I’m sure that you’ve heard a lot of talk about the upcoming ELD mandate. Essentially, the FMCSA (Federal Motor Carrier Safety Administration) is dictating that certain drivers use an Electronic Logging Device (ELD) to record the time that they operate their vehicles as well as the amount of time spent resting. With some exemptions, this will go into effect on December 18, 2017. Typically, an organization that has used paper Hours of Service (HoS) logs to record travel and rest times fall under the ELD requirement. This typically includes organizations that transport people or cargo. If you are not required to use Hours of Service logs, then the ELD mandate may not apply to you.
ELD Mandate Background
Hours of Service logs are required by truckers to show how much time they have been driving, if they have been taking adequate breaks, etc. By law, they aren’t supposed to drive more than a certain amount of hours per day between rest periods and the Hours of Service logs provide proof that they are complying. As you are probably aware, there have been several high-profile accidents over the past few years that involved truckers that were operating their vehicles without adequate rest periods.
Obviously, since these paper logs are prone to inaccuracy, errors, and fraud, the FMCSA determined that a digital device must be used.
What Are ELD’s
ELD’s are typically vehicle-mounted devices that record a driver’s Hours of Service. Essentially, the drivers go on-duty, off-duty, take breaks, etc. and record these events on the device. It is also paired with a telematics device that records vehicle mileage, engine operating times, etc. If a driver is pulled over, then the officer may ask to see the screen of their ELD device to prove that they are complying with the hours of service requirements.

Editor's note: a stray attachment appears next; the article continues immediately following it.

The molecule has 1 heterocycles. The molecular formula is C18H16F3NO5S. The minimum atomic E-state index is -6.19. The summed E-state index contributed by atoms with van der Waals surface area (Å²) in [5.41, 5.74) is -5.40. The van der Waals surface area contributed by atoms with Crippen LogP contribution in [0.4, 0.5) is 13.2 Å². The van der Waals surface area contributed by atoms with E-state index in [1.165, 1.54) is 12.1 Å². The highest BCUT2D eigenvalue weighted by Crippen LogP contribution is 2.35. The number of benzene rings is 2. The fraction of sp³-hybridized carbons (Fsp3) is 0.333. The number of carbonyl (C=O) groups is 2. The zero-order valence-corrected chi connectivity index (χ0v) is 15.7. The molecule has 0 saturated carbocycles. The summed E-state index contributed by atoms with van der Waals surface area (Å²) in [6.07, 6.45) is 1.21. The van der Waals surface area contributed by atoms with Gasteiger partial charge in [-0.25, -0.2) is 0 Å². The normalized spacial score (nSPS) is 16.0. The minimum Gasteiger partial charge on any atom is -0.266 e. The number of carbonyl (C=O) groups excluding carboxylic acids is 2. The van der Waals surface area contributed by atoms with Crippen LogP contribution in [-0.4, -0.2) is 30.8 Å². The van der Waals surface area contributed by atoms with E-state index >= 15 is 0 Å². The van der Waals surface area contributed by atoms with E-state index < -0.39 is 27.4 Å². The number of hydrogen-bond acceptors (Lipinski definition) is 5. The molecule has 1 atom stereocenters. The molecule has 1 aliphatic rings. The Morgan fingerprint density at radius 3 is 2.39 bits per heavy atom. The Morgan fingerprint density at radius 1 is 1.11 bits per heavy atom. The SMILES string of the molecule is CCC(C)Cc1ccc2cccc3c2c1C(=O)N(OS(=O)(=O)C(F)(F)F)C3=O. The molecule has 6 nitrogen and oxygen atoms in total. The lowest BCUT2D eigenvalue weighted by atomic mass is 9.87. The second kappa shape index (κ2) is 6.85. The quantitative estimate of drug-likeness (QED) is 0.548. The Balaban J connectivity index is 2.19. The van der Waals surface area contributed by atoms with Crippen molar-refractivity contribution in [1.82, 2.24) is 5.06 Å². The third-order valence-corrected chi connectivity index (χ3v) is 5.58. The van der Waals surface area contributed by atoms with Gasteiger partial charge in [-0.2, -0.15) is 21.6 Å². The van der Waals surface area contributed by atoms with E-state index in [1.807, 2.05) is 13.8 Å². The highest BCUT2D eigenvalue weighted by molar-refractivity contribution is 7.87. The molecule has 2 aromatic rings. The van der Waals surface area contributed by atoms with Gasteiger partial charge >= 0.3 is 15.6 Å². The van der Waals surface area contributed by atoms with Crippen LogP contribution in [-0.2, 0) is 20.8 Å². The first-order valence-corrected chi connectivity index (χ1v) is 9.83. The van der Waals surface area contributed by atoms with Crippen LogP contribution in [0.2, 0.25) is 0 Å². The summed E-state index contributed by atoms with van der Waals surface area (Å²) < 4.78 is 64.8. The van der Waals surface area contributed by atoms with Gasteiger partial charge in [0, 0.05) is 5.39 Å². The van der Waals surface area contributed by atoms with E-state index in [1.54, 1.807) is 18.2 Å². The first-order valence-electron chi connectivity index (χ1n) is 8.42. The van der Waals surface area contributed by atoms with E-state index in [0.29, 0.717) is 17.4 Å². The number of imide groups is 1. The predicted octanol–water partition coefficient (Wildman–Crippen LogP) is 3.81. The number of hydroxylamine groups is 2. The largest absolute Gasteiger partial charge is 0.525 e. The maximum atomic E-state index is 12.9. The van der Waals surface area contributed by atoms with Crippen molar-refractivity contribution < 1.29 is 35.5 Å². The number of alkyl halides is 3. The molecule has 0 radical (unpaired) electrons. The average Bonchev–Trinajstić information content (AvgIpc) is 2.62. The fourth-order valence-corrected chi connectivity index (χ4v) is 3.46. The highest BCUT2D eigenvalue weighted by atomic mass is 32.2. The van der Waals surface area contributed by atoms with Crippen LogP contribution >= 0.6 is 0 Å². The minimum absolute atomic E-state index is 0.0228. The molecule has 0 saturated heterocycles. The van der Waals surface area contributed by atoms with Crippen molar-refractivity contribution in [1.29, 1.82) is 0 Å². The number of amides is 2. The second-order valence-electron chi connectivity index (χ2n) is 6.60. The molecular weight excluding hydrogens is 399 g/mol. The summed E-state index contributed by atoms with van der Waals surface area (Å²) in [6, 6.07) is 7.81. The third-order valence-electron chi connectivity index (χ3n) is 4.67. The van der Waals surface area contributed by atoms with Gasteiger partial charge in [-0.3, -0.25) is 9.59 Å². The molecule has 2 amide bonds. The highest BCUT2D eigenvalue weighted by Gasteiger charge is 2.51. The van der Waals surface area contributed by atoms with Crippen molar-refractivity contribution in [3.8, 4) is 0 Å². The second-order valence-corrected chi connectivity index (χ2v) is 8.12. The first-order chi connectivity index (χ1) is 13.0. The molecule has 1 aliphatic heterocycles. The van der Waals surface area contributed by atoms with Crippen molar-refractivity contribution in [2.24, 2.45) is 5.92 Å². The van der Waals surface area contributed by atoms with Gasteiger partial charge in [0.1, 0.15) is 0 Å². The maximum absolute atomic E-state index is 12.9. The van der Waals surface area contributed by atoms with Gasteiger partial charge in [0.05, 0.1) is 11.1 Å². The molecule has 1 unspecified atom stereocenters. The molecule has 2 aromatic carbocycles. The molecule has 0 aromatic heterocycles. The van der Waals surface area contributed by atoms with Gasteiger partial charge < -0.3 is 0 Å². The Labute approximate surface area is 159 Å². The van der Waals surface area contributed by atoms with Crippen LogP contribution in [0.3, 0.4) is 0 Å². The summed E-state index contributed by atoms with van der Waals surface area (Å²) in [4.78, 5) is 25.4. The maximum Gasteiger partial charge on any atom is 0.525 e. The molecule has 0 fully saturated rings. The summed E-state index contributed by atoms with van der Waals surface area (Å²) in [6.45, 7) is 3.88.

Who Must Use ELD’s
ELD’s will be required by companies that currently keep Hours of Service logs. Typically, Hours of Service (HoS) logs are required to be kept for vehicles with a gross vehicle weight (maximum operating weight) of 10,001 pounds or more; designated, or used, to transport more than 8 passengers (including the driver) for pay, or 15 passengers without pay; or vehicles that require placards for transporting hazardous materials. A company will typically know if they have this requirement based on the fact that they currently keep Hours of Service logs.
Your ELD Options
If you require ELD’s, it is best to purchase an ELD-compliant telematics device along with an ELD terminal. FieldLogix works with ELD partners and can help guide you toward a solution that would meet the ELD requirement. One such option is a self-contained unit that uses a mobile app to meet the minimum ELD requirements. Another option is a device that would also transmit the ELD data to the FieldLogix website for the fleet administrator to access. Contact us by completing the form below if you would like to learn more about our ELD options.
ELD Legislation Status
As of July 18, 2017, a bill has been introduced in Department of Transportation’s appropriations bill by the US House of Representatives to review, and possibly delay, the ELD mandate for two years. If approved, the ELD mandate will go into effect in December of 2019. The Department of Transportation and Federal Motor Carriers Safety Administration (FMNCSA) have 60 days to review and decide on any delays in implementation.